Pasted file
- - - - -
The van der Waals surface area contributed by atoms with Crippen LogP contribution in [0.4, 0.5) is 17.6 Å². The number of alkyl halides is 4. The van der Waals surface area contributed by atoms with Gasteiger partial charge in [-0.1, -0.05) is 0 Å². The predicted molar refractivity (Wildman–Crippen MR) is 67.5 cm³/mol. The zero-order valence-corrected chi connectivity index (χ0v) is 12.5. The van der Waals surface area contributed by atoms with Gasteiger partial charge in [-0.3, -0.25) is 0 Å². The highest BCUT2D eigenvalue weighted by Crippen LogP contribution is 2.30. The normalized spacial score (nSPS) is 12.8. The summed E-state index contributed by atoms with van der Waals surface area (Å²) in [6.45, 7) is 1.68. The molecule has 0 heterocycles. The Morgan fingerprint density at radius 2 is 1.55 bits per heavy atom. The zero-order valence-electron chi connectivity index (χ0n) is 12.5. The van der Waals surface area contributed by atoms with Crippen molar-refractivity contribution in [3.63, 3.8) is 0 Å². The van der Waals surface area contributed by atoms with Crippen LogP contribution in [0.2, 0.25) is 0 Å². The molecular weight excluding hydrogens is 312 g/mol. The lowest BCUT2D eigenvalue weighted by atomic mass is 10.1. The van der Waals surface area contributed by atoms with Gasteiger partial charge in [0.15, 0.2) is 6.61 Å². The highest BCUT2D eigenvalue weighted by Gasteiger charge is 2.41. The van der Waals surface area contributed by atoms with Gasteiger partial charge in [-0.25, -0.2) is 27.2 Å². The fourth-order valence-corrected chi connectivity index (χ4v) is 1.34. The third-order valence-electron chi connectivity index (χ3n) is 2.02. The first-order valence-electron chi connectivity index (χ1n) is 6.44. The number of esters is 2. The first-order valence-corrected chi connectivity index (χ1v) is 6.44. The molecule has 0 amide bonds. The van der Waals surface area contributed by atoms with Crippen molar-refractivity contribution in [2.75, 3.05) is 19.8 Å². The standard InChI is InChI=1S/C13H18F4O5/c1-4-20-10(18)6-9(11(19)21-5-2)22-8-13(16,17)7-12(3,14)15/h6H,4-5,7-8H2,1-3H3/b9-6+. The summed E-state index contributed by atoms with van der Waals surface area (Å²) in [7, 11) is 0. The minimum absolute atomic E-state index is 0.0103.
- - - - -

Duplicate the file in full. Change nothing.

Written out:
The van der Waals surface area contributed by atoms with Crippen LogP contribution in [0.4, 0.5) is 17.6 Å². The number of alkyl halides is 4. The van der Waals surface area contributed by atoms with Gasteiger partial charge in [-0.1, -0.05) is 0 Å². The predicted molar refractivity (Wildman–Crippen MR) is 67.5 cm³/mol. The zero-order valence-corrected chi connectivity index (χ0v) is 12.5. The van der Waals surface area contributed by atoms with Gasteiger partial charge in [-0.3, -0.25) is 0 Å². The highest BCUT2D eigenvalue weighted by Crippen LogP contribution is 2.30. The normalized spacial score (nSPS) is 12.8. The summed E-state index contributed by atoms with van der Waals surface area (Å²) in [6.45, 7) is 1.68. The molecule has 0 heterocycles. The Morgan fingerprint density at radius 2 is 1.55 bits per heavy atom. The zero-order valence-electron chi connectivity index (χ0n) is 12.5. The van der Waals surface area contributed by atoms with Crippen molar-refractivity contribution in [3.63, 3.8) is 0 Å². The van der Waals surface area contributed by atoms with Crippen LogP contribution in [0.2, 0.25) is 0 Å². The molecular weight excluding hydrogens is 312 g/mol. The lowest BCUT2D eigenvalue weighted by atomic mass is 10.1. The van der Waals surface area contributed by atoms with Gasteiger partial charge in [0.15, 0.2) is 6.61 Å². The highest BCUT2D eigenvalue weighted by Gasteiger charge is 2.41. The van der Waals surface area contributed by atoms with Gasteiger partial charge in [-0.25, -0.2) is 27.2 Å². The fourth-order valence-corrected chi connectivity index (χ4v) is 1.34. The third-order valence-electron chi connectivity index (χ3n) is 2.02. The first-order valence-electron chi connectivity index (χ1n) is 6.44. The number of esters is 2. The first-order valence-corrected chi connectivity index (χ1v) is 6.44. The molecule has 0 amide bonds. The van der Waals surface area contributed by atoms with Crippen molar-refractivity contribution in [2.75, 3.05) is 19.8 Å². The standard InChI is InChI=1S/C13H18F4O5/c1-4-20-10(18)6-9(11(19)21-5-2)22-8-13(16,17)7-12(3,14)15/h6H,4-5,7-8H2,1-3H3/b9-6+. The summed E-state index contributed by atoms with van der Waals surface area (Å²) in [7, 11) is 0. The minimum absolute atomic E-state index is 0.0103.